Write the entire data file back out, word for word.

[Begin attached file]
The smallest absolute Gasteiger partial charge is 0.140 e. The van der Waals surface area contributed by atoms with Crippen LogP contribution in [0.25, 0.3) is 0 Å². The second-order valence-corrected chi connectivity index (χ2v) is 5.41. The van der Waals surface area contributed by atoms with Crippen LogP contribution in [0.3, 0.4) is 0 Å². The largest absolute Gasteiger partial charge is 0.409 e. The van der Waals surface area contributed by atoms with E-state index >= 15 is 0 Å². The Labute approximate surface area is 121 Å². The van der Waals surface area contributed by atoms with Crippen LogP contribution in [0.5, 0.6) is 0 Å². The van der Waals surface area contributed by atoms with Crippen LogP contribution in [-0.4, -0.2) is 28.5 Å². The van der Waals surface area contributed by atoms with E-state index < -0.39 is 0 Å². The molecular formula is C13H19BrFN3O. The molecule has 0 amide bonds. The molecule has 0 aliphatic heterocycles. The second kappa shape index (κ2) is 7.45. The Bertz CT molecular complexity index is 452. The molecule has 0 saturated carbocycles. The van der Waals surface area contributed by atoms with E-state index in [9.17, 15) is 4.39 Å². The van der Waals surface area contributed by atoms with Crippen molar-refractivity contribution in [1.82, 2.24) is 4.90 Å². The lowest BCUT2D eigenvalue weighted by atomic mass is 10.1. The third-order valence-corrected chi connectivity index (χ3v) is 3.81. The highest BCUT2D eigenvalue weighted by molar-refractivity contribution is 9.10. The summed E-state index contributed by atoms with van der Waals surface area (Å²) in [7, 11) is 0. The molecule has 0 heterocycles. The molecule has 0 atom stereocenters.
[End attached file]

The smallest absolute Gasteiger partial charge is 0.140 e. The van der Waals surface area contributed by atoms with Crippen LogP contribution in [0.25, 0.3) is 0 Å². The second-order valence-corrected chi connectivity index (χ2v) is 5.41. The van der Waals surface area contributed by atoms with Crippen LogP contribution in [0.3, 0.4) is 0 Å². The largest absolute Gasteiger partial charge is 0.409 e. The van der Waals surface area contributed by atoms with E-state index >= 15 is 0 Å². The Labute approximate surface area is 121 Å². The van der Waals surface area contributed by atoms with Crippen LogP contribution in [0.5, 0.6) is 0 Å². The van der Waals surface area contributed by atoms with Crippen LogP contribution in [-0.4, -0.2) is 28.5 Å². The van der Waals surface area contributed by atoms with E-state index < -0.39 is 0 Å². The molecular formula is C13H19BrFN3O. The molecule has 0 amide bonds. The molecule has 0 aliphatic heterocycles. The second kappa shape index (κ2) is 7.45. The Bertz CT molecular complexity index is 452. The molecule has 0 saturated carbocycles. The van der Waals surface area contributed by atoms with E-state index in [9.17, 15) is 4.39 Å². The van der Waals surface area contributed by atoms with Crippen molar-refractivity contribution in [1.82, 2.24) is 4.90 Å². The lowest BCUT2D eigenvalue weighted by atomic mass is 10.1. The third-order valence-corrected chi connectivity index (χ3v) is 3.81. The highest BCUT2D eigenvalue weighted by molar-refractivity contribution is 9.10. The summed E-state index contributed by atoms with van der Waals surface area (Å²) in [7, 11) is 0. The molecule has 0 heterocycles. The molecule has 0 atom stereocenters.